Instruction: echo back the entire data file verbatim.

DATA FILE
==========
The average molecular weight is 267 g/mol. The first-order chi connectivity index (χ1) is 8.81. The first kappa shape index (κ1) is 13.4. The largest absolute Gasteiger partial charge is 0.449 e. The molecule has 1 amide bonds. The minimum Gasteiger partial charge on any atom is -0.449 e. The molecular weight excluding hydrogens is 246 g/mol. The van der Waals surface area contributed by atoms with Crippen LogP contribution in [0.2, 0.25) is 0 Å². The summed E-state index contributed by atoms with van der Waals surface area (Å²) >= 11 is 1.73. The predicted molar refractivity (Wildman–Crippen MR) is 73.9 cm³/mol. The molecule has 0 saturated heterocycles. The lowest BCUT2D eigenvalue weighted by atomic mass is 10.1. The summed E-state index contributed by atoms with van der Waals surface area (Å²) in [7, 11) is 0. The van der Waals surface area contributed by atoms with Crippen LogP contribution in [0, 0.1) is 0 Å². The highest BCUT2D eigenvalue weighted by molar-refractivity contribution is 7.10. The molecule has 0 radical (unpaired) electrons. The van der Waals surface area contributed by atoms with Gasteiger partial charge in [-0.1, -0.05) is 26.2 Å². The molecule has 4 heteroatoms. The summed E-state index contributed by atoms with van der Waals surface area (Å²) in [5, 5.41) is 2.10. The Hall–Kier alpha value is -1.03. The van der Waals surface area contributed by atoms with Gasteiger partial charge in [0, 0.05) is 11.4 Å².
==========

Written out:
The average molecular weight is 267 g/mol. The first-order chi connectivity index (χ1) is 8.81. The first kappa shape index (κ1) is 13.4. The largest absolute Gasteiger partial charge is 0.449 e. The molecule has 1 amide bonds. The minimum Gasteiger partial charge on any atom is -0.449 e. The molecular weight excluding hydrogens is 246 g/mol. The van der Waals surface area contributed by atoms with Crippen LogP contribution in [0.2, 0.25) is 0 Å². The summed E-state index contributed by atoms with van der Waals surface area (Å²) >= 11 is 1.73. The predicted molar refractivity (Wildman–Crippen MR) is 73.9 cm³/mol. The molecule has 0 saturated heterocycles. The lowest BCUT2D eigenvalue weighted by atomic mass is 10.1. The summed E-state index contributed by atoms with van der Waals surface area (Å²) in [7, 11) is 0. The van der Waals surface area contributed by atoms with Crippen LogP contribution in [0, 0.1) is 0 Å². The highest BCUT2D eigenvalue weighted by molar-refractivity contribution is 7.10. The molecule has 0 radical (unpaired) electrons. The van der Waals surface area contributed by atoms with Gasteiger partial charge in [-0.1, -0.05) is 26.2 Å². The molecule has 4 heteroatoms. The summed E-state index contributed by atoms with van der Waals surface area (Å²) in [5, 5.41) is 2.10. The Hall–Kier alpha value is -1.03. The van der Waals surface area contributed by atoms with Gasteiger partial charge in [0, 0.05) is 11.4 Å².